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Browse  abstracts

Exploring Bias in Detrital Zircon Provenance Records Imparted by Landscape Evolution

Vivian Grom, (she/her),LSU Baton Rouge , United States. vgrom1@lsu.edu
Adam Forte, LSU Baton Rouge Louisiana, United States. aforte8@lsu.edu

Understanding the sensitivities of preserved environmental signals to erosional and transport processes within the sediment generation portion of landscapes is vital in constraining uncertainties within provenance analysis. Here our focus is on populations of detrital zircon U-Pb ages as one of the most ubiquitous sediment provenance methods. Many studies often assume uniform parameters upstream of the sampling site, potentially overlooking variations in erosion rates, zircon size and zircon fertility across landscapes. To tease these uncertainties out, we model synthetic landscapes along with their expected provenance evolution.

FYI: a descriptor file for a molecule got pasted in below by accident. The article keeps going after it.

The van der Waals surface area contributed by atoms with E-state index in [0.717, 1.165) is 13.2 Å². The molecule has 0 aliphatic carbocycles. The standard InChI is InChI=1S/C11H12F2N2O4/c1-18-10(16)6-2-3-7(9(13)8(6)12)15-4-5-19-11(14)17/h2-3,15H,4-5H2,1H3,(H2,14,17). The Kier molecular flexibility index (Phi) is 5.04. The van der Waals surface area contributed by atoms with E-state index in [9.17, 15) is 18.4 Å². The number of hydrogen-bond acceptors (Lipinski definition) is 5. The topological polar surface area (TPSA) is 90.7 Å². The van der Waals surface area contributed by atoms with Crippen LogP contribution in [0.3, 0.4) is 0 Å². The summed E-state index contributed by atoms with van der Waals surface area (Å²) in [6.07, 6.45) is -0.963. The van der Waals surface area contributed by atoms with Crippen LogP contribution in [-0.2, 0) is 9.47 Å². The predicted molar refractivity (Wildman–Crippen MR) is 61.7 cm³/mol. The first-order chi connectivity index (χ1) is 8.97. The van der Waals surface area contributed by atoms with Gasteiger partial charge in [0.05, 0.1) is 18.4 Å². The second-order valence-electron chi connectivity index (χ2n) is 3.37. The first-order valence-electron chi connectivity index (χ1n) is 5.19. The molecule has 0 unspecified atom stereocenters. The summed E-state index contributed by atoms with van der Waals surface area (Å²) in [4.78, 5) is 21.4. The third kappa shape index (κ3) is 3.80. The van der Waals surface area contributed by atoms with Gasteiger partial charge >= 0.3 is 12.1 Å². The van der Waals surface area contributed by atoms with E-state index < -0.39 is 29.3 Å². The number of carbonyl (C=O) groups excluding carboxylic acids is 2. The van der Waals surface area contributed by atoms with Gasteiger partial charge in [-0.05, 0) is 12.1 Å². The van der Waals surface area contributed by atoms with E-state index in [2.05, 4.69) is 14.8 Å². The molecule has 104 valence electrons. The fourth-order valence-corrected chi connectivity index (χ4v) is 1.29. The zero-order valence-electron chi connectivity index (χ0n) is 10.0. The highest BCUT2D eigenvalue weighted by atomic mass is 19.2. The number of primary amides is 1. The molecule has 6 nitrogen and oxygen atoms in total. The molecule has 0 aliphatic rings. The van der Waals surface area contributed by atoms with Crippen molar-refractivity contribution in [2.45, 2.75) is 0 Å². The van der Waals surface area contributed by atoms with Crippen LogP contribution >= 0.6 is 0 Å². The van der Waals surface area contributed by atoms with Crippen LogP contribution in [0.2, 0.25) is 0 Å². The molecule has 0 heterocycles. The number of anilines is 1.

Employing the Concentration Tracker component, we systematically manipulate erodibility and zircon fertility within synthetic landscapes to simulate sediment provenance evolution and incorporate zircon concentration into a statistical analysis comparing a null hypothesis of an area-dependent contribution to fractions dependent on mass and zircon abundance. While these scenarios do not necessarily reflect “real” landscapes, we use these simple experiments to understand basic controls on the magnitude of potential biases imparted to the simulated detrital zircon U-Pb datasets.

By exploring these potential biases, we provide valuable insights into the uncertainties inherent in provenance analysis and thus their utility and fidelity in reconstructing histories of past landscape evolution. Ultimately, this research contributes to refining the methodologies used in detrital zircon provenance analysis and enriches our understanding of the processes shaping sedimentary records.